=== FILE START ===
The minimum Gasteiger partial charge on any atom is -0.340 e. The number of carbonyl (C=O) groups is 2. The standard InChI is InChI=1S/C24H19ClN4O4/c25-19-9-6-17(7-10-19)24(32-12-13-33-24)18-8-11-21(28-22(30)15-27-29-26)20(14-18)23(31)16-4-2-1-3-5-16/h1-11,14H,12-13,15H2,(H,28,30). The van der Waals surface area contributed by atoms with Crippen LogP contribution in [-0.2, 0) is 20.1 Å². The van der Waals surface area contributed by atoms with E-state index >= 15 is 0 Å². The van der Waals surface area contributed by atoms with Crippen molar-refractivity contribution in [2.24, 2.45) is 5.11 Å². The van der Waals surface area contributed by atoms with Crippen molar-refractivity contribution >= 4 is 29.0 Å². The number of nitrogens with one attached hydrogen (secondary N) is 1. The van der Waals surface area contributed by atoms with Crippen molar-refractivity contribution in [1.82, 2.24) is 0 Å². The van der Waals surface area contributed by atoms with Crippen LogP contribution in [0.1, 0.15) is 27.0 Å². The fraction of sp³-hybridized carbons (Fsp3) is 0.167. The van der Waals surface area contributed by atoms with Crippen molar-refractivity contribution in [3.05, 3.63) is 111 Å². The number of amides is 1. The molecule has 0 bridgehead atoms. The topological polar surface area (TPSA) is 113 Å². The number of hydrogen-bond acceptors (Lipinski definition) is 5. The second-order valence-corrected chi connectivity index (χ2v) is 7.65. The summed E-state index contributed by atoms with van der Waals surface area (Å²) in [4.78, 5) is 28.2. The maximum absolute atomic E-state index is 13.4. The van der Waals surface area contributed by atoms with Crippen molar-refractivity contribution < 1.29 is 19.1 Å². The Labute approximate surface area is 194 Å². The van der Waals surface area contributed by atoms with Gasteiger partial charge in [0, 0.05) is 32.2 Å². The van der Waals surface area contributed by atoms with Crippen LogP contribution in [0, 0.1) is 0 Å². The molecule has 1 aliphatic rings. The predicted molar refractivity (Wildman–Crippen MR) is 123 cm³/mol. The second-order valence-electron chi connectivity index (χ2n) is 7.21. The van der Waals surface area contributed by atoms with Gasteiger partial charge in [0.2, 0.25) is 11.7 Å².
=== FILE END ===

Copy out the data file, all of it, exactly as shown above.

The minimum Gasteiger partial charge on any atom is -0.340 e. The number of carbonyl (C=O) groups is 2. The standard InChI is InChI=1S/C24H19ClN4O4/c25-19-9-6-17(7-10-19)24(32-12-13-33-24)18-8-11-21(28-22(30)15-27-29-26)20(14-18)23(31)16-4-2-1-3-5-16/h1-11,14H,12-13,15H2,(H,28,30). The van der Waals surface area contributed by atoms with Crippen LogP contribution in [-0.2, 0) is 20.1 Å². The van der Waals surface area contributed by atoms with E-state index >= 15 is 0 Å². The van der Waals surface area contributed by atoms with Crippen molar-refractivity contribution in [2.24, 2.45) is 5.11 Å². The van der Waals surface area contributed by atoms with Crippen molar-refractivity contribution >= 4 is 29.0 Å². The number of nitrogens with one attached hydrogen (secondary N) is 1. The van der Waals surface area contributed by atoms with Crippen molar-refractivity contribution in [1.82, 2.24) is 0 Å². The van der Waals surface area contributed by atoms with Crippen LogP contribution in [0.1, 0.15) is 27.0 Å². The fraction of sp³-hybridized carbons (Fsp3) is 0.167. The van der Waals surface area contributed by atoms with Crippen molar-refractivity contribution in [3.05, 3.63) is 111 Å². The number of amides is 1. The molecule has 0 bridgehead atoms. The topological polar surface area (TPSA) is 113 Å². The number of hydrogen-bond acceptors (Lipinski definition) is 5. The second-order valence-corrected chi connectivity index (χ2v) is 7.65. The summed E-state index contributed by atoms with van der Waals surface area (Å²) in [4.78, 5) is 28.2. The maximum absolute atomic E-state index is 13.4. The van der Waals surface area contributed by atoms with Crippen molar-refractivity contribution < 1.29 is 19.1 Å². The Labute approximate surface area is 194 Å². The van der Waals surface area contributed by atoms with Gasteiger partial charge in [0, 0.05) is 32.2 Å². The van der Waals surface area contributed by atoms with Crippen LogP contribution in [0, 0.1) is 0 Å². The molecule has 1 aliphatic rings. The predicted molar refractivity (Wildman–Crippen MR) is 123 cm³/mol. The second-order valence-electron chi connectivity index (χ2n) is 7.21. The van der Waals surface area contributed by atoms with Gasteiger partial charge in [0.2, 0.25) is 11.7 Å².